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For women of color, who can be our male heroes?

When I was nineteen, home for the summer without much more to do than an online internship, I began reading The Brief Wondrous Life of Oscar Wao. By the end of it, I was nearly a different person.

For young Latinx and Hispanic Americans, a favorite novelist in your childhood becomes a regal deity, one who speaks a familiar language, who can see you (whether light, brown, or black, as beautiful), who will put you on the page, and who you envision saying to you, you can write these stories, too. I had been writing stories inspired by my grandparents’ and father’s life in Cuba during the Revolution since I was fourteen, but the painful experience of being American yet also other was not only acknowledged, but celebrated in Junot Díaz’s novels.

He was able to write characters with depth and trauma and success and complexity. They experienced some of the same heartbreaks as non-immigrant Americans, while mediating that dysfunctional contradiction of American and other.

There is a caveat to this: for the most part, those characters have been male.

Yunior, Díaz’s most oft-used narrator, spends more time describing women’s bodies and fuckability than he does their own histories. He does not acknowledge the exoticism that Latina women fall prey to, nor other stereotypes of femme fatale, fiery/spicy/sassy mamita, or Catholic maid. (There are more, but who has time for that?)

Despite this, I have read every word of Junot Díaz’s books, and they changed me as a writer and as a Latina. I have grown into my identity as an Afro-Latina since seeing representation on the page; I have learned to incorporate Spanish into my writing in a natural, not-gonna-translate-for-you style like Junot’s.

He was not the same type of hero to me as Sandra Cisneros, Laura Esquivel, Julia Alvarez, or Isabel Allende — Latina writers who spoke to an experience much closer to mine — but I knew hardly any other Latino authors growing up. I took his work and made it mine.

When two women of color writers I admire, Zinzi Clemmons and Carmen Maria Machado, publicly called Junot Díaz out on harassing them and other women, my heart sank. It was not that I was surprised - since #MeToo began, I rarely have been — but I could not help but feeling, damn, we’ve lost another one.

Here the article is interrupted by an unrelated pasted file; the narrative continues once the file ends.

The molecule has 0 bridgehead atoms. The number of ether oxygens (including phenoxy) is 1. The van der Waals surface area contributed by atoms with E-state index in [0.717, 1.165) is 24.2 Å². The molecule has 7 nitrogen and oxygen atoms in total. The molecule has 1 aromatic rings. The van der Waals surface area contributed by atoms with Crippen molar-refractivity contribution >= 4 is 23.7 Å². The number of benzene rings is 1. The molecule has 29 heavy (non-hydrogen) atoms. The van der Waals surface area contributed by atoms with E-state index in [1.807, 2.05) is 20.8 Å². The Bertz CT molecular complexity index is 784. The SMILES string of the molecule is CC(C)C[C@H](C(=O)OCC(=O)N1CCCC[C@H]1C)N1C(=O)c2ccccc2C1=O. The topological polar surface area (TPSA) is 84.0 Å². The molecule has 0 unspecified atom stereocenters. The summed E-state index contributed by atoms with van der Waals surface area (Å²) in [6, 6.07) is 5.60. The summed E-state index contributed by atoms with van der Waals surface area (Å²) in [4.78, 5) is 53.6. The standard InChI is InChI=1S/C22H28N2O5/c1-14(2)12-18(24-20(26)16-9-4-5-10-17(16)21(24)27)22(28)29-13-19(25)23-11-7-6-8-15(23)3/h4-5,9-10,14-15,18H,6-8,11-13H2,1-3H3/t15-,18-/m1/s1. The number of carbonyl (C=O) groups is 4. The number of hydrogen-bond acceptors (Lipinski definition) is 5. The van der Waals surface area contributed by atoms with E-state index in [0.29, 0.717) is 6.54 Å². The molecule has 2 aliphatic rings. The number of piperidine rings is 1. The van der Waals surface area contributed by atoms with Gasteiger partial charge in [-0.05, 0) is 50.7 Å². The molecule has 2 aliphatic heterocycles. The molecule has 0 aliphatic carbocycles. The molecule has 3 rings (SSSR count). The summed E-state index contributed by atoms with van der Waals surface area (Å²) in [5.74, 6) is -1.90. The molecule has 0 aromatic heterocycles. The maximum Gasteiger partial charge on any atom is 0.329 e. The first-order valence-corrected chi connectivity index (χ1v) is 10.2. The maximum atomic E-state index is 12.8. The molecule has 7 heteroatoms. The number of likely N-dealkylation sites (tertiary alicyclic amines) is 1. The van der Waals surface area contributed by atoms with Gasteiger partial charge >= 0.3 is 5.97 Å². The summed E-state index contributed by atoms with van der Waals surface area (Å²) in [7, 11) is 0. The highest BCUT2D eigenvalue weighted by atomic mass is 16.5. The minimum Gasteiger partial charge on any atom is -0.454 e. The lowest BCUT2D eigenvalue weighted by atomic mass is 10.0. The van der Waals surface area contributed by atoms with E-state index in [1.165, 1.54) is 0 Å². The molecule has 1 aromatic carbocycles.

Junot Díaz is Dominican American, so he can not just be an American writers - he is a Dominican writer, the Dominican writer. He is expected to represent all Dominican writers, and he is one of our few heroes.

I have removed Junot Díaz from my shelf of literary heroes. I am not the only one who eventually chose solidarity with women of color over a man’s legacy. But I can not say it did not break my heart, considering one of my prize possessions is a postcard I received from him once, though we have never met, because of a mutual acquaintance.

"Thanks for supporting the cause,” he wrote, in reference to my starting a Diversity & Inclusion Committee at my company. “In these troubled times, there’s no more important activity — solidarity.

As a woman of color, I can no longer feel this solidarity with Junot Díaz. I feel a separation: a realization that if we did ever meet and I said that was me, the little cubana you said was “strong and smart”, even if he did not try to kiss me, I no longer believe he would support me simply because I am also a marginalized writer. Because I am not a man.

When the Boston Review chose to keep Junot Díaz on staff, they justified it by claiming that Clemmons’s and Machado’s allegations “[do] not have the kind of severity that animated the #MeToo movement”. If ever there were evidence that when women of color speak out, their voices are silenced to keep space available for white women, this would be it.

While I know I will think twice about reading future work by Junot Díaz, and likely pick up a book by a woman of color instead, I can not say the years since I first picked up Oscar Wao have not involved him; I can nit say he has not contributed to some of the most formative moments in my work as a writer and activist. But I am still fighting for my voice to be heard. And I hope that eventually, all men will listen.


Celine Aenlle-Rocha is a writer and publishing professional from Miami and Los Angeles, currently residing in the Harlem neighborhood of New York City. She has degrees in English, Spanish and creative writing from Kenyon College, and is currently pursuing an MFA in Fiction Writing at Columbia University. Follow her on Instagram.

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